Meet the Teenager Who Uses AI and 3D Printing to Diagnose Diabetic Retinopathy
A teenager from Virgina came up with an app that can sensor diabetic retinopathy, an eye disease that can lead to blindness. Using 3D printing helps making diagnosis technology affordable and widely available.
3D printing gets more and more important in medicine. That is why we at drupa like to shift your attention to these unconventional fields that employ 3D printing as a pillar of their technology development. We have often covered exciting student research programs on our blog but none as important as this one: 16-year old Virgina high school student Kavya Kopparapu develops an app that uses a 3D-printed lens in order to detect diabetic retinopathy, an eye disease coming along with diabetes for about 30 per cent of the people suffering from it. Without early detection and treatment patients go blind in less than five years.
Necessity Is the Mother of Invention
Kavya’s grandfather is one of the patients living in rural India where there is no easy and affordable way of diagnosis. So the teenager built a solution by herself. Well, not entirely, of course. She had help from her older brother and a classmate. Together they use an architecture called a convolutional neural network (CNN) in order to build an app that learns to detect signs of diabetic retinopathy as well as microaneurysms and blood vessels by taking a simple photo with a smartphone camera.
Practice Makes Perfect and Leads to First Clinical Results
To help Eyeagnosis, so the name of the app, learn how to detect diabetic retinopathy, the team used 34,000 retina scans provided by the EyeGene database from the National Institutes of Health. The scans were often out of focus, blurry, and under exposed. “But that was actually a good thing. It’s very representative of the real-world conditions you’d get with using a smartphone,” says Kavya. After figuring out the technical teething they were quick to arrange an agreement with the Aditya Jyot Eye Hospital in Mumbai. The hospital received the prototype last November and managed to make five accurate diagnoses.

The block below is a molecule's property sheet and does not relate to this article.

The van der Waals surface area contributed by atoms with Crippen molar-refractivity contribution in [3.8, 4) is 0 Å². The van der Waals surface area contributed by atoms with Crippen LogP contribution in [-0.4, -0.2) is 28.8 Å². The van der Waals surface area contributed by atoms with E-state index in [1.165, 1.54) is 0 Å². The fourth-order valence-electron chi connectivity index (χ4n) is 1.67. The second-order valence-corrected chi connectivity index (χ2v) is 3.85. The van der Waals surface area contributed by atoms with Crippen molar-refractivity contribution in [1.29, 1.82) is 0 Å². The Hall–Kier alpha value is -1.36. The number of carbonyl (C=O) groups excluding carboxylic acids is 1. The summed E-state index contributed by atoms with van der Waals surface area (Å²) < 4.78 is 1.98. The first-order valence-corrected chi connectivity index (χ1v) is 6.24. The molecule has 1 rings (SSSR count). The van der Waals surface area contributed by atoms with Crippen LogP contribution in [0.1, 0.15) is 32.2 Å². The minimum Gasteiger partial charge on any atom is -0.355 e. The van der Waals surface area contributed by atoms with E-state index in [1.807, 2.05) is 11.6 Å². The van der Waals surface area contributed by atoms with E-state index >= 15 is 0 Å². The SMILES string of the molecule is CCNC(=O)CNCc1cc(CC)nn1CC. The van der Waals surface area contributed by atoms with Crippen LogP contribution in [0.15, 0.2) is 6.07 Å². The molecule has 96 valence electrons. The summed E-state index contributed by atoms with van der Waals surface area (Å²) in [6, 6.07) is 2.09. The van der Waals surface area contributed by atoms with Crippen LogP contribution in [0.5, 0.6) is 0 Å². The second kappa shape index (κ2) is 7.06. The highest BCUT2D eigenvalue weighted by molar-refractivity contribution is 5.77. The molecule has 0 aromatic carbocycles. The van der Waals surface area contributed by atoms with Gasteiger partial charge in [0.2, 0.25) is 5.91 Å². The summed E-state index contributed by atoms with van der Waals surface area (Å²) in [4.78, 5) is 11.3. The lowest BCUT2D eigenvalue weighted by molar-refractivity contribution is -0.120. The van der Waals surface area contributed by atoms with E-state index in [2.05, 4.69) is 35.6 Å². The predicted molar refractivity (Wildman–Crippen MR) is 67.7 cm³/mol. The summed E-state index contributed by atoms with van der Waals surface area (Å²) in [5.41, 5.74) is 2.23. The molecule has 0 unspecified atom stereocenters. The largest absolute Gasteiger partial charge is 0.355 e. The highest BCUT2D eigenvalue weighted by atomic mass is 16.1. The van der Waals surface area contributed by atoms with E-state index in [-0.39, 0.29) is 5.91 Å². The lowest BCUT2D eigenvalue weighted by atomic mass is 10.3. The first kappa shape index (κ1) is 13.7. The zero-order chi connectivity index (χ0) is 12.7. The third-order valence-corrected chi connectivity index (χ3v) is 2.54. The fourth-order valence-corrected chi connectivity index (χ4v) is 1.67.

3D Printing Makes Complex Diagnosis Technology Affordable
These numbers don’t look like a lot at first sight but this technology isn’t about making the most accurate diagnosis technically possible. It’s about making a decent diagnosis technology as affordable as and thereby widespread as possible thanks to 3D printing. Of course, Eyeagnosis needs a lot more practice to work even more accurate, but one thing is for sure: Kavya Kopparapu is off to a great start.
Now Kavya Kopparapu is not a 3D printing entrepreneur but focuses her work rather on AI and coding. But since her technology is using 3D printing to such a strong degree, we’d be happy to welcome her and her team at drupa 2020.
What do you think about 3D printing in medicine? Is it a good way to make high-tech equipment affordable? Discuss it with us in the comment section!